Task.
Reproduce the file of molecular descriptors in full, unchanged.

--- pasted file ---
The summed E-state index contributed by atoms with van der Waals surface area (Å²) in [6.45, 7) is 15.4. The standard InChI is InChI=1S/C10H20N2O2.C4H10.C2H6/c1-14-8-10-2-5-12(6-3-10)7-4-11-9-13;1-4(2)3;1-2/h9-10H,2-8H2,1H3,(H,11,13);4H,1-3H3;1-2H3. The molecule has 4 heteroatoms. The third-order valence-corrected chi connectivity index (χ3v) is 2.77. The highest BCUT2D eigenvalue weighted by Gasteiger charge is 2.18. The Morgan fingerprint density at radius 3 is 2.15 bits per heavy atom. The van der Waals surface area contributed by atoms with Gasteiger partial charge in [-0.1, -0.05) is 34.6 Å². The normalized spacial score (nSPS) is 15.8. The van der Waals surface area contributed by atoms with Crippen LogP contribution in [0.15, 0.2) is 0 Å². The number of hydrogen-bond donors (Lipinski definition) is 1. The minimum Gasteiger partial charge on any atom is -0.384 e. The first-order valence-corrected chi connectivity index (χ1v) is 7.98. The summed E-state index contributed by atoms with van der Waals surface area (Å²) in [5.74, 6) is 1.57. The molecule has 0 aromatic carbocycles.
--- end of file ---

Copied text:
The summed E-state index contributed by atoms with van der Waals surface area (Å²) in [6.45, 7) is 15.4. The standard InChI is InChI=1S/C10H20N2O2.C4H10.C2H6/c1-14-8-10-2-5-12(6-3-10)7-4-11-9-13;1-4(2)3;1-2/h9-10H,2-8H2,1H3,(H,11,13);4H,1-3H3;1-2H3. The molecule has 4 heteroatoms. The third-order valence-corrected chi connectivity index (χ3v) is 2.77. The highest BCUT2D eigenvalue weighted by Gasteiger charge is 2.18. The Morgan fingerprint density at radius 3 is 2.15 bits per heavy atom. The van der Waals surface area contributed by atoms with Gasteiger partial charge in [-0.1, -0.05) is 34.6 Å². The normalized spacial score (nSPS) is 15.8. The van der Waals surface area contributed by atoms with Crippen LogP contribution in [0.15, 0.2) is 0 Å². The number of hydrogen-bond donors (Lipinski definition) is 1. The minimum Gasteiger partial charge on any atom is -0.384 e. The first-order valence-corrected chi connectivity index (χ1v) is 7.98. The summed E-state index contributed by atoms with van der Waals surface area (Å²) in [5.74, 6) is 1.57. The molecule has 0 aromatic carbocycles.